An evacuation zone surrounding a mobile home just west of Redding city limits that is packed with more than 60 pounds of explosives and other volatile chemicals was expanded to 2,000 feet Friday morning as authorities finalize plans to torch the structure on Sunday.
The mandatory evacuation, expected to last five days, applies to people living near the home at 9021 Chaparral Drive that was occupied by D. Ray East, the 64-year-old man who blew off his left hand Feb. 6 while dabbling with what he told authorities was fuel for model rockets.
At a press conference on Thursday, Shasta County Sheriff Tom Bosenko provided an update on the situation and announced the decision to incinerate the home and nearby outbuildings. The amount of explosives, including some 40 pounds of gunpowder, the difficulty in determining what other chemicals are present, the danger posed by those materials authorities are aware of and the cramped quarters all combined to support the decision to burn the mobile home and nearby outbuildings, Bosenko said.
Experts with both the Shasta County and FBI bomb squads have deemed the potent mix of explosives and chemicals to be too dangerous for conventional disarming and investigative tactics, including the use of a bomb-removal robot.
“The only feasible approach is to incinerate the house,” Bosenko said. The operation will be conducted on Sunday, weather permitting, or as soon as optimal weather conditions present themselves.
Environmental and public health officials will be on site, and the air will be monitored “before, during and after” the burning to help minimize the risks to nearby residents, Bosenko said.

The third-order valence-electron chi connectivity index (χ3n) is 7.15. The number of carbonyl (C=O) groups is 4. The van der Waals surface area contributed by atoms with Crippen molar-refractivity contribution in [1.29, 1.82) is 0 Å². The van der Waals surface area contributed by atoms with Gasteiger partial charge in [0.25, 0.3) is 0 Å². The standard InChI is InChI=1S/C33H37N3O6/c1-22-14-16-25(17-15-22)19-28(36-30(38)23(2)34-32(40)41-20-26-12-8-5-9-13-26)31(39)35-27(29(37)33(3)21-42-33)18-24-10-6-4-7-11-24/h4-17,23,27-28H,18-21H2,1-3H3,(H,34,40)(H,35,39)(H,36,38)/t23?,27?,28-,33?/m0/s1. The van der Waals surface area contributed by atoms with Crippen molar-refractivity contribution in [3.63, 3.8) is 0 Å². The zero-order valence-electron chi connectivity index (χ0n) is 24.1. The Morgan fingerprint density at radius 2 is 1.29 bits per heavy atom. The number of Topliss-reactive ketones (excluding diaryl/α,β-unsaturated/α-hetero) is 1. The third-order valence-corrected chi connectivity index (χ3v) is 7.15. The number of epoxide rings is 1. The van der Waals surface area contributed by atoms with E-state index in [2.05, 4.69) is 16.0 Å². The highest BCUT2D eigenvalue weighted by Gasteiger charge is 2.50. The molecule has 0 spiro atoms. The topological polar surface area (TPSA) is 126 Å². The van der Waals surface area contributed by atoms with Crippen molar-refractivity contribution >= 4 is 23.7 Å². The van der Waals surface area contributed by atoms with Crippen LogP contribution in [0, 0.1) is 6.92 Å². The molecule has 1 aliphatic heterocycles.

Residents in the vicinity have been under evacuation orders for more than a week. Bosenko said there are about 30 residences within 1,000 feet of East’s home and that most residents have complied with the initial evacuation orders.
The few who have remained may not be in violation of state or federal laws, Bosenko said, but they may be committing “a violation of common sense.”
“We want people to in their homes and safe—when it’s safe. Be safe, use common sense and heed our warnings,” Bosenko said. Sheriff’s deputies are keeping the evacuated area under 24-hour watch.
At Thursday’s press conference, a low-quality enlargement of a photograph taken in the East’s home was displayed. It showed a cluttered room with containers of chemicals, a 5-gallon water bottle full of a green liquid, a hot plate, electrical cords and scorch marks on a wall.
Bosenko said bomb experts were able to identify some hexamethylene triperoxide diamine (HMTD)—a rudimentary and highly sensitive explosive that can detonate when jostled—as well as the components necessary to produce a chlorate mixture that can be used as a plastic explosive experts often refer to as “a poor man’s C4.”
East, who is being treated at Mercy Medical Center, has not been arrested and has no known previous arrest record, Bosenko said. However, the sheriff emphasized that an investigation is ongoing and East may possibly be subject to either state or federal prosecution pending the investigation’s outcome.
East initially said he was making fuel for rockets when the Feb. 6 explosion and flash fire occurred, and later said he was making explosives to fuel rockets, Bosenko said. East subsequently declined additional interviews and retained defense attorney Jeffrey Stotter.
Stotter has told reporters that East has maintained the chemicals in the home can be volatile is misused but that the Chaparral Drive community is not in imminent danger.
Bosenko said he is relying on the opinion of local and federal bomb experts rather than a hobbyist who just had his hand blown off in an explosion.
People affected by the evacuation are encouraged to attend a meeting at 6 p.m. Friday at the Red Cross temporary shelter at the National Guard Armory, 3025 South St. in Redding.
Jon Lewis is a freelance writer living in Redding. He has more than 30 years experience writing for newspapers and magazines. Contact him at firstname.lastname@example.org.